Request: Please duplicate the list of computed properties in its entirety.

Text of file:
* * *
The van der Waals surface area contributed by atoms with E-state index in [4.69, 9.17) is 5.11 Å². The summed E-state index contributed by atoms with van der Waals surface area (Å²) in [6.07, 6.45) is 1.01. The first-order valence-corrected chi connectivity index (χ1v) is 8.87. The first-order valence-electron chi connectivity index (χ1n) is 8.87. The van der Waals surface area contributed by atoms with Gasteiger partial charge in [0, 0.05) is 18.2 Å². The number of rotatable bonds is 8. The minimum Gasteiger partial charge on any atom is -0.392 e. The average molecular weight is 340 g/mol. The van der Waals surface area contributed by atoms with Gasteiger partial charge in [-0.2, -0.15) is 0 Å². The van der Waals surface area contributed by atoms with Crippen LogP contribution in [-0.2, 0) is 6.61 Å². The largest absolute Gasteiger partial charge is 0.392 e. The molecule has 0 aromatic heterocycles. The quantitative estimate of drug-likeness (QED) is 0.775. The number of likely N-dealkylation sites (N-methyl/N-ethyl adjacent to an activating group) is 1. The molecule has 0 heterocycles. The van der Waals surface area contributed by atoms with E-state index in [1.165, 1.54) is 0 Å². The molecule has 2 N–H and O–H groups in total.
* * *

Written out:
The van der Waals surface area contributed by atoms with E-state index in [4.69, 9.17) is 5.11 Å². The summed E-state index contributed by atoms with van der Waals surface area (Å²) in [6.07, 6.45) is 1.01. The first-order valence-corrected chi connectivity index (χ1v) is 8.87. The first-order valence-electron chi connectivity index (χ1n) is 8.87. The van der Waals surface area contributed by atoms with Gasteiger partial charge in [0, 0.05) is 18.2 Å². The number of rotatable bonds is 8. The minimum Gasteiger partial charge on any atom is -0.392 e. The average molecular weight is 340 g/mol. The van der Waals surface area contributed by atoms with Gasteiger partial charge in [-0.2, -0.15) is 0 Å². The van der Waals surface area contributed by atoms with Crippen LogP contribution in [-0.2, 0) is 6.61 Å². The largest absolute Gasteiger partial charge is 0.392 e. The molecule has 0 aromatic heterocycles. The quantitative estimate of drug-likeness (QED) is 0.775. The number of likely N-dealkylation sites (N-methyl/N-ethyl adjacent to an activating group) is 1. The molecule has 0 heterocycles. The van der Waals surface area contributed by atoms with E-state index in [1.165, 1.54) is 0 Å². The molecule has 2 N–H and O–H groups in total.